During the Depression, the six children of the Skeehan family in Baden conducted something of a relay race when it came to college -- one or two of them would go, graduate, find whatever work was out there and then help pay for the next in line to go, until all of them went.
It was an amazing feat at the time, but that love of education was something that would guide them all, including the fifth Skeehan child, Ruth Anne, who got her degree from Seton Hill College in 1939.
Ruth Anne Hugo, who died at age 94 Monday at her home in Highland Park, saw two children each earn two master's degrees and a third earn a medical degree, while spending 25 years as a much-admired teacher in the Norwin School District.
And it was all because of her father, John Skeehan.
"He was a big, blustery Irishman who went to work at age 13 and ended up attending Carnegie Tech's night school," ultimately spending 55 years at the American Bridge Co. as a draftsman and designer, recalled Mrs. Hugo's sister, Judy Skeehan Lackner of Sheraden.
"He said to us, 'I'm going to give you something nobody can take away from you -- an education.' "
In a family full of smart people -- three brothers went to the University of Notre Dame, another sister to Seton Hill and a third sister to Carnegie Tech (what's now Carnegie Mellon University) -- Mrs. Hugo never thought that she was particularly clever, but she was the valedictorian of her class at the former Sewickley High School. And she never thought that she was pretty, but she was voted "Miss Liberty" at the Baden sesquicentennial in the mid-1930s, noted Mrs. Lackner.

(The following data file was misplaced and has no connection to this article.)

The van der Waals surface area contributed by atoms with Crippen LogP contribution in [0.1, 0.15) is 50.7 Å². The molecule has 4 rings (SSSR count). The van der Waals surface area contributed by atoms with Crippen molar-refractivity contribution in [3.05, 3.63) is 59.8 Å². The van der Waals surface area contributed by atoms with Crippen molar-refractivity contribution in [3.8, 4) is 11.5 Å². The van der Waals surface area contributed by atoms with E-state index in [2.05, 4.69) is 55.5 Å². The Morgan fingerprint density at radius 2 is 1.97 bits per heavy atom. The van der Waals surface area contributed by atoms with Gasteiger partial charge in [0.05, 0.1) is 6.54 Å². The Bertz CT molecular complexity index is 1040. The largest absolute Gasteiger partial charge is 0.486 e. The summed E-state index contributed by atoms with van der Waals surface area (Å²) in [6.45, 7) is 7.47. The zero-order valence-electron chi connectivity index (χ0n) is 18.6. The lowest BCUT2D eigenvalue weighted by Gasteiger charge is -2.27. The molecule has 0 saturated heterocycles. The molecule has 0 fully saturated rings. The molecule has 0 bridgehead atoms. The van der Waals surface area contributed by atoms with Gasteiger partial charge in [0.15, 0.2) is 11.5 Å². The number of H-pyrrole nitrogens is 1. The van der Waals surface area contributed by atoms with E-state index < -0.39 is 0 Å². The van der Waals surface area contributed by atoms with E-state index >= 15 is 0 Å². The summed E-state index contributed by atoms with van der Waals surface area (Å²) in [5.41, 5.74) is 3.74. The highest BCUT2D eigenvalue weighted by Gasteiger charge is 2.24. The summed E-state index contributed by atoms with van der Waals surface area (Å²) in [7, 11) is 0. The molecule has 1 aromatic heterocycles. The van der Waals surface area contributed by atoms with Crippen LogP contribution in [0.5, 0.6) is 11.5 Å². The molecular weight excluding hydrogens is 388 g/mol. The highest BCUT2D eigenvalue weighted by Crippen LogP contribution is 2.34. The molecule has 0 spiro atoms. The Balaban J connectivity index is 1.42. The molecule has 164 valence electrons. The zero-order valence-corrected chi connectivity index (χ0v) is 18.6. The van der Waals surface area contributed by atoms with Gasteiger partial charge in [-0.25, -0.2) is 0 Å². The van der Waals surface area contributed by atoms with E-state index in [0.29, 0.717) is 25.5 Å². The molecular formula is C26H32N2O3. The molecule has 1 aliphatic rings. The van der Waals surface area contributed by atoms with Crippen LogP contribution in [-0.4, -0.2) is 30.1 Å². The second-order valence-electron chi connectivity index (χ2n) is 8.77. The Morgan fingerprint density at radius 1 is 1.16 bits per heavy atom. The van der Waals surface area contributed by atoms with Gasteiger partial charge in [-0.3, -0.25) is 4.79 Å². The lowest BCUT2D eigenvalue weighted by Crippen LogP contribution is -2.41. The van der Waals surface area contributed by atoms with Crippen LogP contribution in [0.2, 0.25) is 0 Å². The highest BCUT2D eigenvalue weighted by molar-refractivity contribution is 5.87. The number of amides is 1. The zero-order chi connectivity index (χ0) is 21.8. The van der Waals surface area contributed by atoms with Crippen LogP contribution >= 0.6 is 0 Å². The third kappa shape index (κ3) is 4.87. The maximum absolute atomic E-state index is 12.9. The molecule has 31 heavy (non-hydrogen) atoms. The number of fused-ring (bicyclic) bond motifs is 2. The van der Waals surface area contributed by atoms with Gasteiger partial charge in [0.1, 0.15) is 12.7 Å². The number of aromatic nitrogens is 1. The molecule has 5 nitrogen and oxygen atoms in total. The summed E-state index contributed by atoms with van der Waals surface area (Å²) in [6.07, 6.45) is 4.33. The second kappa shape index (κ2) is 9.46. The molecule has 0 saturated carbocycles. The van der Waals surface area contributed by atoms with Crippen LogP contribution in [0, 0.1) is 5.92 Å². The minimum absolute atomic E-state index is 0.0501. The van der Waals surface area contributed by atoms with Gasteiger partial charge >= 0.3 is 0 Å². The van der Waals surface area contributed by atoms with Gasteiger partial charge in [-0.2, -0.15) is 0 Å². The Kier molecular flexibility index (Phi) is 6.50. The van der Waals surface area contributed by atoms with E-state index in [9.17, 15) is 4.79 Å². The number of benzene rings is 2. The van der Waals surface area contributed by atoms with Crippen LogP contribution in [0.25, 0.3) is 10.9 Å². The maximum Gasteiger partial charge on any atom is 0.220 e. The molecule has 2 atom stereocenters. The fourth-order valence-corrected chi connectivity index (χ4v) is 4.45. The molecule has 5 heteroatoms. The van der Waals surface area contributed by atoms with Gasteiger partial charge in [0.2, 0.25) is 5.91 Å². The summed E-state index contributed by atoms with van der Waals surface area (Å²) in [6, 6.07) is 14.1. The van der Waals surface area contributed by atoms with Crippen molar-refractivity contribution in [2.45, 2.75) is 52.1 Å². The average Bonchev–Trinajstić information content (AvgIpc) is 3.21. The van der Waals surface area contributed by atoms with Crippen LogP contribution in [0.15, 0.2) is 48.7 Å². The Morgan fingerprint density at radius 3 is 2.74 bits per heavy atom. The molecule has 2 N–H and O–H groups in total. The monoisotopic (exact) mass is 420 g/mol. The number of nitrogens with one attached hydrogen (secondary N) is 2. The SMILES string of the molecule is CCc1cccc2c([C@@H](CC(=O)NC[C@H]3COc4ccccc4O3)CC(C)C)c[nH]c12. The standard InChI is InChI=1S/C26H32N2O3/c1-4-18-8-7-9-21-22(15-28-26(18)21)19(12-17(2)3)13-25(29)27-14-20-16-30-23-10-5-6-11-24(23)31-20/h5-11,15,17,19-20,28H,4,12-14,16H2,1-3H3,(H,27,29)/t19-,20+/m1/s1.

While at Seton Hill Mrs. Hugo met her husband-to-be, Lawrence Hugo, whom she married in 1943 before he was shipped to England for the remainder of World War II. She typed a long letter to him every night for three years, never missing one, Mrs. Lackner said.
After the war, the Hugos raised their family in North Huntingdon, where she managed a house full of children and two acres of land, while growing and canning vegetables and fruit and sewing and knitting most of the clothes her children wore.
"My father was a college professor and was always seen as the scholar in the family -- but my mother was the one who made things work," said her daughter, Maryanne Hugo of Highland Park, a physician at Magee-Womens Hospital of UPMC.
Once her children were older, Mrs. Hugo took a job teaching third grade in the Norwin School District. During her tenure there, she used some unusual tricks to encourage her students: One year, when she was in her 50s, she told the class that if everyone did well on an exercise she had assigned, she would stand on her head, recalled Mrs. Lackner. "They did, and she did. At the end of the year she was surrounded by parents who clamored to know when she was going to stand on her head again. They wanted to be there."
Mrs. Hugo's love of reading was intense, although when she was 90, she splurged on a computer so she could play Scrabble, and then went on Facebook where she made many friends, Dr. Hugo said.
She had trouble hearing on the phone and often used email to remind her daughter of doctor's appointments or errands, and learned to text her granddaughter on a cell phone.
"She was always secretly pleased with herself that she was independent, capable and had mastered things that were not even in her vocabulary 10 years ago," Dr. Hugo said.
Besides her sister and daughter, Mrs. Hugo is survived by another daughter, Rosemary Fielding of Sewickley; and three sons, John of Ashland, Ore., Lawrence of Ruch, Ore., and Michael of Chicago; and grandchildren and great-grandchildren.
Friends may call from 2 to 4 and 6 to 8 p.m. Wednesday at Joseph Ott Funeral Home, 504 Oak St., Irwin. A Mass will be held at 9:30 a.m. at Immaculate Conception Church in North Huntingdon.
Mackenzie Carpenter: email@example.com or 412-263-1949.